Beyond its contributions as a sweetener and flavor-enhancer, sugar:
1. Interacts with molecules of protein or starch during baking and cooking process.
2. Acts as a tenderizer by absorbing water and inhibiting flour gluten development, as well as delaying starch gelatinization
3. Incorporates air into shortening in the creaming process.
4. Caramelizes under heat, to provide cooked and baked foods with pleasing color and aroma.
5. Speeds the growth of yeast by providing nourishment.
6. Serves as a whipping aid to stabilize beaten egg foams.
7. Delays coagulation of egg proteins in custards.
8. Regulates the gelling of fruit jellies and preserves.
9. Helps to prevent spoilage of jellies and preserves.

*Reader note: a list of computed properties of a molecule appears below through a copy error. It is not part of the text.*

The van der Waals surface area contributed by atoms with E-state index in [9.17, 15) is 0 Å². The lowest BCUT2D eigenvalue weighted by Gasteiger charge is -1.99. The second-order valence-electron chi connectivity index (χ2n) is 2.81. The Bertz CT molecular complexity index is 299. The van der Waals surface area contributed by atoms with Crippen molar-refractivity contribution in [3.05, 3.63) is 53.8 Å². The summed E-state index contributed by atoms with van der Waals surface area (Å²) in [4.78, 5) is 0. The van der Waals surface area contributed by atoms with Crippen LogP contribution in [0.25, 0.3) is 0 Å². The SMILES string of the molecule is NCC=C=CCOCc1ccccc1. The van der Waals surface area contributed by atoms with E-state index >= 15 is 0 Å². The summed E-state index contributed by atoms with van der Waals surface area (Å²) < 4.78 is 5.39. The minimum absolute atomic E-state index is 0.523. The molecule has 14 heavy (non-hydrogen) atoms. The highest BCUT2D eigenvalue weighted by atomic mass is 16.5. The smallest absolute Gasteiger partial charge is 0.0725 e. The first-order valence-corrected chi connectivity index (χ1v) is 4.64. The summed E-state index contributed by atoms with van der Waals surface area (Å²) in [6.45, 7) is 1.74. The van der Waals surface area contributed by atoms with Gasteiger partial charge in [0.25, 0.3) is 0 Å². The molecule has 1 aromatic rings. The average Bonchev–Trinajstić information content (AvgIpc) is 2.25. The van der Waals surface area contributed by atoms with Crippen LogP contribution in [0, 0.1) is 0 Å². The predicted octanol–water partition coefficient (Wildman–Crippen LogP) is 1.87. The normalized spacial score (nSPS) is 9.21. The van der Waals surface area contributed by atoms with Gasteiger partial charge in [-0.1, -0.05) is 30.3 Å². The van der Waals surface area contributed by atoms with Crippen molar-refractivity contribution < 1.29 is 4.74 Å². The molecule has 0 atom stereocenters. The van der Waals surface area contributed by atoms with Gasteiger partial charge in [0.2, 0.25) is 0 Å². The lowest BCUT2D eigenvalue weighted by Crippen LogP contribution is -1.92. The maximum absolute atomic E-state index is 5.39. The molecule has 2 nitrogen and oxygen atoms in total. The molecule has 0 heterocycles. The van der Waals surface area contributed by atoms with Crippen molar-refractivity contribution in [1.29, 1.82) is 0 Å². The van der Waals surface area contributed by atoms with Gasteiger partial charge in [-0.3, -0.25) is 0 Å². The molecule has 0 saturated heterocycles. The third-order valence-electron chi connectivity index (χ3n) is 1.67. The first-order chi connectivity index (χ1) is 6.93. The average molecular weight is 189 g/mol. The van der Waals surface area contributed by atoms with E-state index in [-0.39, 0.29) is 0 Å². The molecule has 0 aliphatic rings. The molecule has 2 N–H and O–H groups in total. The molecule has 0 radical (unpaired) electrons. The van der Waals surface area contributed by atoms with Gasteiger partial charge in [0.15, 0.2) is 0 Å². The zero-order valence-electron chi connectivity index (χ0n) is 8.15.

10. Improves the appearance and tenderness of canned fruits.
11. Delays discoloration of the surface of frozen fresh fruits.
12. Enables a wide variety of candies through varying degrees of recrystallization.
13. Controls the reformation of crystals through inversion (breakdown to fructose and glucose).
14. Enhances the smoothness and flavor of ice cream.
Sugar prevents spoilage of jams, jellies, and preserves after the jar is opened. Properly prepared and packaged preserves and jellies are free from bacteria and yeast cells until the lid is opened and exposed to air. Once the jar is opened, sugar incapacitates any microorganisms by its ability to attract water. This is accomplished through osmosis (the process whereby water will flow from a weaker solution to a more concentrated solution when they are separated by a semi-permeable membrane). In the case of jellies and preserves, the water is withdrawn from these microorganisms toward the concentrated sugar syrup. The microorganisms become dehydrated and incapacitated, and are unable to multiply and bring about food spoilage. In jellies, jams and preserves, a concentrated sugar solution of at least 65% is necessary to perform this function. Since the sugar content naturally...